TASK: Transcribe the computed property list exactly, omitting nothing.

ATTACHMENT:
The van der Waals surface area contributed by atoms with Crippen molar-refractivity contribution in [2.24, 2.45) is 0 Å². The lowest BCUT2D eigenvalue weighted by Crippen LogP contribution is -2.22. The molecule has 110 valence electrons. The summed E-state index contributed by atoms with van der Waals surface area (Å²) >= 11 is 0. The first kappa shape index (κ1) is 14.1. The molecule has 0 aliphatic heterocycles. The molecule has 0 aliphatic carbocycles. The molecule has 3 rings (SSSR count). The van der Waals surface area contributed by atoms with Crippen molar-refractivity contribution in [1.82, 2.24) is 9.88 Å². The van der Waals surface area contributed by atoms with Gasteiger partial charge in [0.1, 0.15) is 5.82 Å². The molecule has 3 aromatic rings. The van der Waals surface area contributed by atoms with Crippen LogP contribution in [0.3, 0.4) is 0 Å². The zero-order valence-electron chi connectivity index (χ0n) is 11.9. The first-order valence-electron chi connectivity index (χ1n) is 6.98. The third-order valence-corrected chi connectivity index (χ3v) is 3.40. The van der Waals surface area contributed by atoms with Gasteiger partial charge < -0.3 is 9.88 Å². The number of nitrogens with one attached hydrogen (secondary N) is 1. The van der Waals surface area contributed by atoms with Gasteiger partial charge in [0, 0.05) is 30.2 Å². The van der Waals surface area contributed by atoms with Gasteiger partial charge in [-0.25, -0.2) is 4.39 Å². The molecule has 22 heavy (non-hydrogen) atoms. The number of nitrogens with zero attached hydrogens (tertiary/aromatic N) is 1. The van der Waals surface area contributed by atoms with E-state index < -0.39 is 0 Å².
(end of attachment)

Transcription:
The van der Waals surface area contributed by atoms with Crippen molar-refractivity contribution in [2.24, 2.45) is 0 Å². The lowest BCUT2D eigenvalue weighted by Crippen LogP contribution is -2.22. The molecule has 110 valence electrons. The summed E-state index contributed by atoms with van der Waals surface area (Å²) >= 11 is 0. The first kappa shape index (κ1) is 14.1. The molecule has 0 aliphatic heterocycles. The molecule has 0 aliphatic carbocycles. The molecule has 3 rings (SSSR count). The van der Waals surface area contributed by atoms with Crippen molar-refractivity contribution in [1.82, 2.24) is 9.88 Å². The van der Waals surface area contributed by atoms with Gasteiger partial charge in [0.1, 0.15) is 5.82 Å². The molecule has 3 aromatic rings. The van der Waals surface area contributed by atoms with Crippen LogP contribution in [0.3, 0.4) is 0 Å². The zero-order valence-electron chi connectivity index (χ0n) is 11.9. The first-order valence-electron chi connectivity index (χ1n) is 6.98. The third-order valence-corrected chi connectivity index (χ3v) is 3.40. The van der Waals surface area contributed by atoms with Gasteiger partial charge < -0.3 is 9.88 Å². The number of nitrogens with one attached hydrogen (secondary N) is 1. The van der Waals surface area contributed by atoms with Gasteiger partial charge in [0, 0.05) is 30.2 Å². The van der Waals surface area contributed by atoms with Gasteiger partial charge in [-0.25, -0.2) is 4.39 Å². The molecule has 22 heavy (non-hydrogen) atoms. The number of nitrogens with zero attached hydrogens (tertiary/aromatic N) is 1. The van der Waals surface area contributed by atoms with E-state index < -0.39 is 0 Å².